I guess it is appropriate that my first post on this new education blog is on a tune that, while I am familiar with the tune, I’ve never attempted myself. Specifically, it makes me really work through the process that I go through when adding a song to my repertoire. Quickly, let me list off my steps and then I’ll get to the meat.
- Intro and Ending
- Finishing touches
Our first step is a big one. Especially if you are tackling an unfamiliar tune. Here we are looking to listen to many different versions, find chord and lead sheets and lyrics, and look for context.
It’s important to find variety in what we are listening to. Swing and jazz are good for this because most tunes have been done by a lot of recording artists. Younger tunes or tunes by singer songwriters will be more difficult to find variety. But look. Don’t dismiss someone’s homage you find on YouTube as I find them to be fairly creative.
Here are a few things I found that are good listening for Scotch and Soda. I narrowed it down to three that are nice and different. Each has different styles, intros, endings, solos, etc. Great takes on each.
- Kingston Trio – Original group who recorded it.
- Lou Rawls – A nice, lounge version that I really like.
- Manhattan Transfer – A more modern adult contemporary jazz version.
When listening, make sure you listen close. You aren’t just listening for different styles, you are listening to different takes on I tros, endings, solos, comping… All aspects of the tune. Listening to music as a musician is a skill in and of itself. Overtime, you should practice listening by trying to hear individual instruments. Try to hear beyond the lead and find the bass line or comping lines. If you find something cool, take another listen or two another day imagine how you would play it.
Lead Sheets and Chord Charts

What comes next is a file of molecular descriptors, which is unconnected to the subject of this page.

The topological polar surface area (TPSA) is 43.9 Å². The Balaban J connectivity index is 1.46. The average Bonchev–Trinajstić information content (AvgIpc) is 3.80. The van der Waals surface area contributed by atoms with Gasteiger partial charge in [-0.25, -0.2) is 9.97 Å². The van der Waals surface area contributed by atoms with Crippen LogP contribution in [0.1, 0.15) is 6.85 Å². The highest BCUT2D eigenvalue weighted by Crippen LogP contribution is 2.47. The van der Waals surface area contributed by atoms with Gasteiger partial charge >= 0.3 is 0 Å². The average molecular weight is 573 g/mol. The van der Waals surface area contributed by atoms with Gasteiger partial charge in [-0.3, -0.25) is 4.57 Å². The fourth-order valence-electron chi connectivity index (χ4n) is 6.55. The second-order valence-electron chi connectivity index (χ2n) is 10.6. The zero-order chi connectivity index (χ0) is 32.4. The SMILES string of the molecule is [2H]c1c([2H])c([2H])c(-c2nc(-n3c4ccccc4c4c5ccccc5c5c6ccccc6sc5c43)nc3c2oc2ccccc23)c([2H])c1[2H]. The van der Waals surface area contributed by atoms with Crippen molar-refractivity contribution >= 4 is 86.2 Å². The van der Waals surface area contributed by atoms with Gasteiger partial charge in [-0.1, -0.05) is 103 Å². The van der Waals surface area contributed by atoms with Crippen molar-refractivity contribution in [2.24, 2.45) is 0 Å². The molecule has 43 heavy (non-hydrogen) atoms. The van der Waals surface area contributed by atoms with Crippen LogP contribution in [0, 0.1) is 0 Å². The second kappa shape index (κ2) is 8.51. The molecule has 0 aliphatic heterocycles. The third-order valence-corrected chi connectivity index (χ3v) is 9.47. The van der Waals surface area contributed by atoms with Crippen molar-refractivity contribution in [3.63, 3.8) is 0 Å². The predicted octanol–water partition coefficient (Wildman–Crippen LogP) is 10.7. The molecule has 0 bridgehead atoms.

Firstly, thank God for the internet! It can make this part easy.
Secondly, I hate the internet… Anyone can post the wrong chords and lyrics and they become accepted and repeated throughout.
As a general rule, I avoid sites like Ultimate-Guitar.com or AZChords.com or 911Tabs.com. They tend to use an algorithm to share or steal chords from other sites. Plus, they are mostly fraught with errors. I only go to these sites as a last resort. Usually, I would transpose by ear before looking at their chords (and then only verify ideas).
This is one reason listening is such an important step. You want to be able to reality check when you start playing the chords to make sure they are right.
I suggest you find these books in PDF form. It isn’t exactly kosher, but you will find a lot of tunes (and a lot of versions of tunes).
- Firehouse Jazzband Fakebook
- Django Facebook
- Anthologies de Grille
- The Book
- Club Treble out of copyright
- The Real Vocal Fakebook
These books are leftovers from the pre-internet days of buying a xerox copy of handwritten fake books from a garage of a guy who knows a guy… There is a bunch of these floating round and they are great perspective. Sometimes they can be hard to find, but once you have them…